Agricultural land

Agricultural land is typically land devoted to agriculture, the systematic and controlled use of other forms of life—particularly the rearing of livestock and production of crops—to produce food for humans. It is thus generally synonymous with both farmland or cropland, as well as pasture or rangeland.

The United Nations Food and Agriculture Organization and others following its definitions, however, also use agricultural land or agricultural area as a term of art, where it means the collection of:

"arable land" (a.k.a. cropland): here redefined to refer to land producing crops requiring annual replanting or fallowland or pasture used for such crops within any five-year period

"permanent cropland": land producing crops which do not require annual replanting

permanent pastures: natural or artificial grasslands and shrublands able to be used for grazing livestockThis sense of "agricultural land" thus includes a great deal of land not devoted to agricultural use. The land actually under annually-replanted crops in any given year is instead said to constitute "sown land" or "cropped land". "Permanent cropland" includes forested plantations used to harvest coffee, rubber, or fruit but not tree farms or proper forests used for wood or timber. Land able to be used for farming is called "cultivable land". Farmland, meanwhile, is used variously in reference to all agricultural land, to all cultivable land, or just to the newly restricted sense of "arable land". Depending upon its use of artificial irrigation, the FAO's "agricultural land" may be divided into irrigated and non-irrigated land.

In the context of zoning, agricultural land or agriculturally-zoned land refers to plots that are permitted to be used for agricultural activities, without regard to its present use or even suitability. In some areas, agricultural land is protected so that it can be farmed without any threat of development. The Agricultural Land Reserve in British Columbia in Canada, for instance, requires approval from its Agricultural Land Commission before its lands can be removed or subdivided.

Agriculture in Armenia

Armenia has 2.1 million hectares of agricultural land, 72% of the country's land area. Most of this, however, is mountain pastures, and cultivable land is 480,000 hectares (452,900 hectares arable land, 27,300 hectares in orchards and vineyards), or 16% of the country's area. In 2006, 46% of the work force was employed in agriculture (up from 26% in 1991), and agriculture contributed 21% of the country's GDP. In 1991 Armenia imported about 65 percent of its food.

Agriculture in Eritrea

Agriculture is the main economic activity in Eritrea. 80% of the Eritrean workforce are employed in agriculture. Agriculture makes up 11 percent of the wider economy's value. Eritrea has 565,000 hectares (1,396,000 acres) of arable land and permanent crops.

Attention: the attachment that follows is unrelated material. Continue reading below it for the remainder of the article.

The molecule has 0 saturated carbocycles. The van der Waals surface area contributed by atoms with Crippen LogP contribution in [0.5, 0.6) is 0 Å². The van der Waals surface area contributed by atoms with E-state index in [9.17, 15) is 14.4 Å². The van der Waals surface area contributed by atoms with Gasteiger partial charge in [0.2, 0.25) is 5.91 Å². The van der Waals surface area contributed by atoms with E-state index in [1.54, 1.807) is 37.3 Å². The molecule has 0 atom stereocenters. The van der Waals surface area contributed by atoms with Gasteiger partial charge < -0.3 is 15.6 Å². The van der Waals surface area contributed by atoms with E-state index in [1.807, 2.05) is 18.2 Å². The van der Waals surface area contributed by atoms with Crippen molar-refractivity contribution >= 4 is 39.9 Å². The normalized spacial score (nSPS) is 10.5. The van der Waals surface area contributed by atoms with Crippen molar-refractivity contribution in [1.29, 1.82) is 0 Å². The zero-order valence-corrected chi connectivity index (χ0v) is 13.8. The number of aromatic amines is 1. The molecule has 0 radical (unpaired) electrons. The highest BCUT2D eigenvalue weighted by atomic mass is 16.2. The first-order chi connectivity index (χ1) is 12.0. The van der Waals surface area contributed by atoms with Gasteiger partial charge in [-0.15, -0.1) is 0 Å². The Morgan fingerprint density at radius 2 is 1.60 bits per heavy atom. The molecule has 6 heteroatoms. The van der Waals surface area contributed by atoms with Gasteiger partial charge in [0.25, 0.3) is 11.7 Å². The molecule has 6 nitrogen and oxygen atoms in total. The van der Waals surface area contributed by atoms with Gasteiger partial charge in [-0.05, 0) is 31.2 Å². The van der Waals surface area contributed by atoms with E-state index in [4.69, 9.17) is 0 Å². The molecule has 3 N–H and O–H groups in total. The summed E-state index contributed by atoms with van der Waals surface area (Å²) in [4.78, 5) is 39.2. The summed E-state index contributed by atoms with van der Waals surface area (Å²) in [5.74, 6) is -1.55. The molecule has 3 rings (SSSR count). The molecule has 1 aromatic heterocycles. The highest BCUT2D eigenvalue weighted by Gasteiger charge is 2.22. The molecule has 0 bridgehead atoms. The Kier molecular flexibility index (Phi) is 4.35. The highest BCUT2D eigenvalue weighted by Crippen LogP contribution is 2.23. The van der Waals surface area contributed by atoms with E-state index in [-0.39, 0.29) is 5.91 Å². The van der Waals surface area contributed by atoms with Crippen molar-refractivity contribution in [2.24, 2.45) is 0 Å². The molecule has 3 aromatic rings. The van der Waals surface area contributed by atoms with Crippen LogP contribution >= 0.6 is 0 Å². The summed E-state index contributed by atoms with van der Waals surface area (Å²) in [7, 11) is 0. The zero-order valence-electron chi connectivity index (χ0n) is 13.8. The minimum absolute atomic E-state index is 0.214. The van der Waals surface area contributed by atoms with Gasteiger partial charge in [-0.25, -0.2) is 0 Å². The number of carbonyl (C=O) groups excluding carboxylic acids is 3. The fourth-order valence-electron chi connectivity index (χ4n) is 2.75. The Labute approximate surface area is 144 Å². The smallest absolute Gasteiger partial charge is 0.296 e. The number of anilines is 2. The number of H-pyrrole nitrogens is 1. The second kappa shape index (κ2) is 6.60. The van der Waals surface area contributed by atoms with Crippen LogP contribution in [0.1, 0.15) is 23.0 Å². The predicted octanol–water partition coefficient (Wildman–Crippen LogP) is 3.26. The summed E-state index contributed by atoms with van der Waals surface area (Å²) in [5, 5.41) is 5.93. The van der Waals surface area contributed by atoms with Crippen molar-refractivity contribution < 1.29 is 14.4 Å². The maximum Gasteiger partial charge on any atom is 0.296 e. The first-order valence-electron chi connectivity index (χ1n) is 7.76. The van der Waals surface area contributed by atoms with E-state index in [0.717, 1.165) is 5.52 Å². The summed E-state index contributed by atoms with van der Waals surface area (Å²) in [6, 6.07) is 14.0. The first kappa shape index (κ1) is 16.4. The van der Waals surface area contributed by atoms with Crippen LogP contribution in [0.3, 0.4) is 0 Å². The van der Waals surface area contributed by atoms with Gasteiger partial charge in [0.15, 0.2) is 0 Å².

Arrhenatherum elatius

Arrhenatherum elatius, with the common names false oat-grass, tall oat-grass, tall meadow oat, onion couch and tuber oat-grass, is a perennial species of grass, common in the temperate regions of Europe.

This bunchgrass is often used as an ornamental grass.

It is native to Europe but can be found elsewhere as an introduced species. It is found especially in prairies, at the side of roads and in uncultivated fields. The bulbous variety can be a weed of arable land. It is palatable grass for livestock and is used both as forage (pasture) and fodder (hay and silage); it has high amounts of phosphorus and calcium in its tissues.Two subspecies have been described:

Arrhenatherum elatius subsp. elatius, the more common variety.

Arrhenatherum elatius var. bulbosum (also called Arrhenatherum tuberosum), onion couch or tuber oat-grass, distinguished by the presence of corms at the base of the stem, by which it propagates. Occurs in vegetated shingle and arable land.

Baitarani River

The Baitarani River or River Baitarani is one of six major rivers of Odisha, India. Venerated in popular epics and legends, the Baitarani River is a source of water for agricultural irrigation. Most of the potentially arable land in the area is not under cultivation. The coastal plain of Odisha has the name of "Hexadeltaic region" or the "Gift of Six Rivers". These deltas divide the coastal plain into three regions from north to south. The Baitarani, the Mahanadi and the Brahmani rivers form the Middle Coastal Plain, with evidence of past "back bays" and present lakes.

Field (agriculture)

In agriculture, a field is an area of land, enclosed or otherwise, used for agricultural purposes such as cultivating crops or as a paddock or other enclosure for livestock. A field may also be an area left to lie fallow or as arable land.

Many farms have a field border, usually composed of a strip of shrubs and vegetation, used to provide food and cover necessary for the survival of wildlife. It has been found that these borders may lead to an increased variety of animals and plants in the area, but also in some cases a decreased yield of crops.

Geography of Hungary

With a land area of 93,030 square km, Hungary is a landlocked country in Central Europe. It measures about 250 km from north to south and 524 km from east to west. It has 2,106 km of boundaries, shared with Austria to the west, Serbia, Croatia and Slovenia to the south and southwest, Romania to the southeast, Ukraine to the northeast, and Slovakia to the north.